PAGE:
Transpower says its $602 million upgrade of the HVDC link has improved utilisation of the country’s low-cost South Island hydro resource and will lower reserve and frequency-keeping costs.

The 44-month project was completed $70 million under budget and with only four lost-time injuries reported after 1.9 million hours of work – much of it in live environments.

Transpower had to overcome a number of key design and construction challenges to complete the country’s most significant electricity infrastructure build in the past 40 years.

It says the biggest challenge was protecting the integrity of the existing pole - Pole 2 - while building a new convertor station right beside it at two locations, Benmore and Haywards, all in a live environment.

The upgrade involved replacing the original mercury arc valve Pole 1 with a new thyristor-based Pole 3 and an upgrade of Pole 2’s control system.

Pole 3 has a nominal continuous power transfer capacity of 700 MW, a continuous overload capacity of 770 MW and a 30-minute overload capacity of 1000 MW. Pole 1 provided only 250 MW of northward capacity during emergencies when it was decommissioned in 2012.

The improved functionality of the upgraded link helps to better integrate New Zealand’s two island electricity systems. More capacity is available in both directions, while the ‘round power’ capability of the new assets will improve frequency and voltage control nationwide.

Contracts, planning

But the project needed innovative contracting, construction and planning to build the new asset in one of the world’s toughest seismic environments and test it in a live market.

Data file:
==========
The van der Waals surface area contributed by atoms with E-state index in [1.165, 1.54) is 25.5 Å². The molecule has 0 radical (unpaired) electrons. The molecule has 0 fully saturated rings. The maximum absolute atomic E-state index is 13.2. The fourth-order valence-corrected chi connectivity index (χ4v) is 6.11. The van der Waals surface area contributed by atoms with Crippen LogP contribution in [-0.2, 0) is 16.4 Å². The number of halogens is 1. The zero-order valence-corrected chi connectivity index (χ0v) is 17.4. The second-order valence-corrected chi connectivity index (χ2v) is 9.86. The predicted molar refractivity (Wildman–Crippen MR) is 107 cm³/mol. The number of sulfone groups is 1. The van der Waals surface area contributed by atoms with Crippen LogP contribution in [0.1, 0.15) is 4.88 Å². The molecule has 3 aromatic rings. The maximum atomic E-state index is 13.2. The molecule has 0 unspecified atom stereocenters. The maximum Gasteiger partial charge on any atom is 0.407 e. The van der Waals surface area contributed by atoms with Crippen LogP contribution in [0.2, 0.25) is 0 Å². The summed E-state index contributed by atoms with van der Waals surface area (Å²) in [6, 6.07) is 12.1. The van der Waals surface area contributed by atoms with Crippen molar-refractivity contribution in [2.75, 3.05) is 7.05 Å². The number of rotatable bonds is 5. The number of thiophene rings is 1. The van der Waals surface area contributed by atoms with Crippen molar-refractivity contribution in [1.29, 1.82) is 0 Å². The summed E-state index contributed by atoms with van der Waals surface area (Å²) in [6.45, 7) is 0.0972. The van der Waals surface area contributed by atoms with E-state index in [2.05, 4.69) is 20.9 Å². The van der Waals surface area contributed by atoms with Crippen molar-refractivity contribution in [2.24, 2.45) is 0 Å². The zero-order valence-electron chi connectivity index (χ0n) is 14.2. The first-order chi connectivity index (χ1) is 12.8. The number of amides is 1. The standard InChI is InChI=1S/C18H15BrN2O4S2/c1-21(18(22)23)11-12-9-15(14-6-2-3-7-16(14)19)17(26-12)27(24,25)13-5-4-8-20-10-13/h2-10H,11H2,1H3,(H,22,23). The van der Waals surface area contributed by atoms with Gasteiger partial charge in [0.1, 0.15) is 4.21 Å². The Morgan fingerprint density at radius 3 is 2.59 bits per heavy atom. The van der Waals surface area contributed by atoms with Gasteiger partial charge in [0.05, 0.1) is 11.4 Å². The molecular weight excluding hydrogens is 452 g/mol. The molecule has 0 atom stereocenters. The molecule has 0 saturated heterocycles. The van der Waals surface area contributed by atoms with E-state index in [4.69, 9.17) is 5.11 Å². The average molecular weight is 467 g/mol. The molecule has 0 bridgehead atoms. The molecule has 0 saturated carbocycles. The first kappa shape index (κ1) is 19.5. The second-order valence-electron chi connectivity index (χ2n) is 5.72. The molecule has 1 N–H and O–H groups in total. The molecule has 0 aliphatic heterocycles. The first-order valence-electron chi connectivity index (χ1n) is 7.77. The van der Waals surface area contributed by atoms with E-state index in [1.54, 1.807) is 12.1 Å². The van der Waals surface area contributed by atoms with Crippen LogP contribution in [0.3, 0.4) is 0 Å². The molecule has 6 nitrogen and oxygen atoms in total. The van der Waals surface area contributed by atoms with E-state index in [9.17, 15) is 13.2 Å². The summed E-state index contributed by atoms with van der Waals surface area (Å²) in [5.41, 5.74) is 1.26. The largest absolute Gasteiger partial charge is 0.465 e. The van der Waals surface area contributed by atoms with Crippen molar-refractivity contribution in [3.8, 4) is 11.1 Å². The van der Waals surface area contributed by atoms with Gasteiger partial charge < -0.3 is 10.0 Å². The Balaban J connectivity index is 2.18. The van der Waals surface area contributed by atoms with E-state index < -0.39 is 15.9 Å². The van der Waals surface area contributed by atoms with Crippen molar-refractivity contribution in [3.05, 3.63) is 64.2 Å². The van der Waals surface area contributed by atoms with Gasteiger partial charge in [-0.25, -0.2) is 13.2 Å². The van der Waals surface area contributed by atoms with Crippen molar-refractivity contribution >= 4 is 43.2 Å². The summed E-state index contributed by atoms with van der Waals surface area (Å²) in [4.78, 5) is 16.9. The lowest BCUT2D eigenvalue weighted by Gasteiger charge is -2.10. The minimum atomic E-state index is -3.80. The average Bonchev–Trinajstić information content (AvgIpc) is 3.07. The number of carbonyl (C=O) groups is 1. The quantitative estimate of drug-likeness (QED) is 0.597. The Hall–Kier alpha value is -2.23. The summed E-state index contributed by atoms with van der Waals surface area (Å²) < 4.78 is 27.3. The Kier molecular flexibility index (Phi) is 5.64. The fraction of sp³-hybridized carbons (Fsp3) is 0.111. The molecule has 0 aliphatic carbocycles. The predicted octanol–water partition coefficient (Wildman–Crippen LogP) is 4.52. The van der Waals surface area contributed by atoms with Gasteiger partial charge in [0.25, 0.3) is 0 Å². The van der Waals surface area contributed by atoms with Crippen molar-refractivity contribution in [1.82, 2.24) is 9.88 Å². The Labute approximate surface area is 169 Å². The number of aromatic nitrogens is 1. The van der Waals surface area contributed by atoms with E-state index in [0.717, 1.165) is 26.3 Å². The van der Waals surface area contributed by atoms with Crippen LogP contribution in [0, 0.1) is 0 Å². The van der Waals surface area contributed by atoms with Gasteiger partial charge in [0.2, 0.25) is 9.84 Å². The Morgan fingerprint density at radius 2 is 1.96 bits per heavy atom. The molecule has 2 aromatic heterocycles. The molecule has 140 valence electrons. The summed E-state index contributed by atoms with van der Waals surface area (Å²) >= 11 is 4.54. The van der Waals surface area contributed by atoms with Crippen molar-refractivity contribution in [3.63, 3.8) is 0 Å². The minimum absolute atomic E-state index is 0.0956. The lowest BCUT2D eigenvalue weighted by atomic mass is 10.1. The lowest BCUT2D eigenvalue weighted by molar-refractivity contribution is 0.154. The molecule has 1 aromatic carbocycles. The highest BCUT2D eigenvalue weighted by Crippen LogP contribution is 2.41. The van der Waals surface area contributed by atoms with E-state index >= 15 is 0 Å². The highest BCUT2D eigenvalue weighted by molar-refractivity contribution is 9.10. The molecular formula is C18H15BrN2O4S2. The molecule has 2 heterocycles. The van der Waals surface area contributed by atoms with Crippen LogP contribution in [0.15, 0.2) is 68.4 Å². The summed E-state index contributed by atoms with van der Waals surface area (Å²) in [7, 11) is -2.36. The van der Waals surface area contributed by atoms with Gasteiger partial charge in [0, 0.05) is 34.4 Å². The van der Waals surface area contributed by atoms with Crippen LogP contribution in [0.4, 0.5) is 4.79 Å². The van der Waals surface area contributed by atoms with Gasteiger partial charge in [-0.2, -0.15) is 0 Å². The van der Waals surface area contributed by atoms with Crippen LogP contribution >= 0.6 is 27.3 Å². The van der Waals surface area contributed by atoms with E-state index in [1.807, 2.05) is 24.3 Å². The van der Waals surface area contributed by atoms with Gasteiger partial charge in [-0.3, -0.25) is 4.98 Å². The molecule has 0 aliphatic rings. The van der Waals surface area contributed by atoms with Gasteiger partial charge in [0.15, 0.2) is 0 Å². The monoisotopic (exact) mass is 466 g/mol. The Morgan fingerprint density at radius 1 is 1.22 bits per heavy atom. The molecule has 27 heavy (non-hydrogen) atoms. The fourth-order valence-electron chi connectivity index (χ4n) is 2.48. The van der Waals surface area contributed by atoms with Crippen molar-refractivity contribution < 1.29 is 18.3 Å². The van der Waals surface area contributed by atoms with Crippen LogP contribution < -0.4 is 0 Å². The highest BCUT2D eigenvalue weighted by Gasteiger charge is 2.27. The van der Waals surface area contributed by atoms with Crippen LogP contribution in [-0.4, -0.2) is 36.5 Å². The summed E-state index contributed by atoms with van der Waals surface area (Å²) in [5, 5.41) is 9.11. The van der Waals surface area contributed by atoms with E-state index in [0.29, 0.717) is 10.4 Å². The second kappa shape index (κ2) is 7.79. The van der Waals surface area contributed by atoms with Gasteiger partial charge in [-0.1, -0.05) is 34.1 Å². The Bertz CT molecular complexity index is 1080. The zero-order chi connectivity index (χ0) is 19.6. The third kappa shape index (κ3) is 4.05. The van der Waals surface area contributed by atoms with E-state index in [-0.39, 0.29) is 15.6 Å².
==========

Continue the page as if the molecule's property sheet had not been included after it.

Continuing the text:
To minimise risk for all parties, Transpower undertook all below-ground site stabilisation and strengthening. An innovative disputes review board - used only once - was also set up to quickly deal with any issues without triggering the formal mediation or arbitration clauses in the agreement with lead contractor Siemens.

Stringent seismic requirements on site meant individual items of plant and buildings and their interfaces needed to accommodate high accelerations and movements of up to 700 mm. This was achieved through solutions including the use of base isolators and hydraulic damping together with large circuit breakers.

Transportation of high value items with long procurement lead-times was carefully planned to minimise the risks of damage or late delivery. As a further risk management measure, Siemens invested in a duplicate control system to test in Germany while the original tested control system was delivered to site.

Transpower also invested in a full real-time digital simulator for ongoing maintenance and development studies, which proved to be valuable to Siemens in carrying out testing.

In order to test the new assets in the market, Transpower set up a specialist trading team to contract with generators and major users. Just on 1,179 contracts - more than five a day - were needed to complete 80 per cent of the 400 scheduled tests. In contrast, the whole industry transacted 721 over-the-counter deals in 2012.

Since commissioning and handover of the project from Siemens, Transpower says it has not had any systemic issues to resolve with either Pole 3 or the new combined control systems for it and Pole 2. 

The Energy Project of the Year category is sponsored by ITL